AFAIK, WebDAV file sharing is in clear text, which is unacceptable in 2018. While most people now share files using some sort of cloud service, if we do allow sharing local folders, we should continue doing so using Samba.
libpam-smbpass has been replaced by libpam-winbind.
Some form of working resource sharing should be provided ‘out of the gate/box’ with any modern desktop operating system. Providing a message box that says “Sharing services are not installed” just does not cut it. I further agree that these options should not appear in either Caja or Nautilus unless sharing a sharing protocol is installed and working.
Getting SAMBA to actually work in Linux is a bloody nightmare. It REALLY needs to be fixed.
Darn right samba should be able to work out of the box. When I click to share a folder I expect it to be shared and I want to see it on my network and if my network is mostly PCs it should show up else the machine that won’t do that stands a chance of being replaced with a PC. There are lots of devices that just assume SMB is available. If you can’t play with the big boys you will end up on your own at the nerd table.
Most people just want to get something done, not poke about with config files and what not. If Ubuntu doesn’t do it in a couple of clicks then Ubunut will get replaced with something that does.
And because it’s not a really common use case it’s even more important for it to be simple and obvious to the user. No-one with any sense is going to spend a lot of time trying to figure out something they will only do once - and not being able to do what other platforms do - even if it’s stupid - means switching platforms.
Any of the supported sharing should be selectable and, if necessary, installable at a single click. I can chose to use WebDAV on this laptop if I want, but I can’t chose to use it on the network scanner that wants to write to a share on my machine!!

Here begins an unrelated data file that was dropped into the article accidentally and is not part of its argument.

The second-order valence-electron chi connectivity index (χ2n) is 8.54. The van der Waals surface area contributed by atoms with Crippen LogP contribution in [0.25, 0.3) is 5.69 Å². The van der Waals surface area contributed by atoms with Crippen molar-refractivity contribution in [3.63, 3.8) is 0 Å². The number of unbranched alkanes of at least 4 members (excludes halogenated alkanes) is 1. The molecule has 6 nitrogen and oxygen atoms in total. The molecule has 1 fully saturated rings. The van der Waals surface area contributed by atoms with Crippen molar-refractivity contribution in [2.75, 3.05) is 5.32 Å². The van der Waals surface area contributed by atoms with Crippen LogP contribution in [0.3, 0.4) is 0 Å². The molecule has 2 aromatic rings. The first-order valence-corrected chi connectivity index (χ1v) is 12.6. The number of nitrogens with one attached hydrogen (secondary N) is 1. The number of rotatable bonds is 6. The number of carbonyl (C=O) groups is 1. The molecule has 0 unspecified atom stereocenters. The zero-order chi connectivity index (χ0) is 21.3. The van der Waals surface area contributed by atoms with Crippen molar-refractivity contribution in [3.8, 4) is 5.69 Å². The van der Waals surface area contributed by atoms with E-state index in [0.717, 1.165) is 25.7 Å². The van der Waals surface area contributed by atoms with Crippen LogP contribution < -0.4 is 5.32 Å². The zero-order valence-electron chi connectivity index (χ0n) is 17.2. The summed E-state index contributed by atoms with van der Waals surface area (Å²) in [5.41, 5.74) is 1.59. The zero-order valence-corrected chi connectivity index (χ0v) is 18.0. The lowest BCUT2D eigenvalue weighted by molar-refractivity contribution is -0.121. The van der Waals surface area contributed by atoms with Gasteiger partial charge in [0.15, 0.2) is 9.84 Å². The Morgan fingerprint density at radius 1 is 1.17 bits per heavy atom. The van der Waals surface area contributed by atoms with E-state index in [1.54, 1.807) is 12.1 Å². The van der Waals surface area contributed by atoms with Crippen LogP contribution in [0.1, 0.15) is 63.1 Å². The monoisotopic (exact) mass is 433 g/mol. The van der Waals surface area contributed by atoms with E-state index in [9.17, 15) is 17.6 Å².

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You might remember that there is an installed base of Ubuntu users that already use SAMBA and have it working. This includes SOHO and businesses. It really hasn’t been a nightmare. And Ubuntu should be able to be upgraded and then not become a nightmare because something that might be daunting to a new user will become a nightmare to someone who depends on it and finds it missing. That’s microsoft’s way. Force users to use their way or no way.
I like this idea too.
Negative: Not everyone agrees. It only works after you fiddle with it and most people would rather not have go through the fiddling.
Agreed there is a base of linux users that have SAMBA it working but it is not a LARGE base compared to Microsoft’s share of the market. Microsoft was always a marketing company first and foremost. Their marketing people understand that Joe Plummer does not want to waste his/her time ‘fiddling’ with poorly documented configuration files to get his/her machine working.
I say poorly documented because every interaction introduces changes. Most of the linux samba tutorials and instructions are badly out of date. Many were questionable to begin with.
What Microsoft does or doesn’t do is irrelevant to a Linux user except when they have to interact with Windows. It doesn’t matter if what the size of the user base of SAMBA users is to Windows.
I don’t consider editing a configuration file fiddling until I have to work around something that a particular distribution did to make that software behave differently than it’s man pages suggest. It’s still easier than Windows gui way, at least in a corporate environment.
The reason I found this discussion was because on “upgrading” to 18.04 I discovered that sharing was going to take a lot of fiddling since the what the gui is doing is not what I want it to do. Hence, back to SAMBA and it’s config files. This “Joe Plumber” has spent too much time already trying to figure out how to get 18.04 Mate and 18.04 to share files. And that’s something that is part of the steep learning curve going from 16 to 18.
You really have to think about the effect these things have on experienced users versus newbies.
Yeah I reported about problems with this back in 2016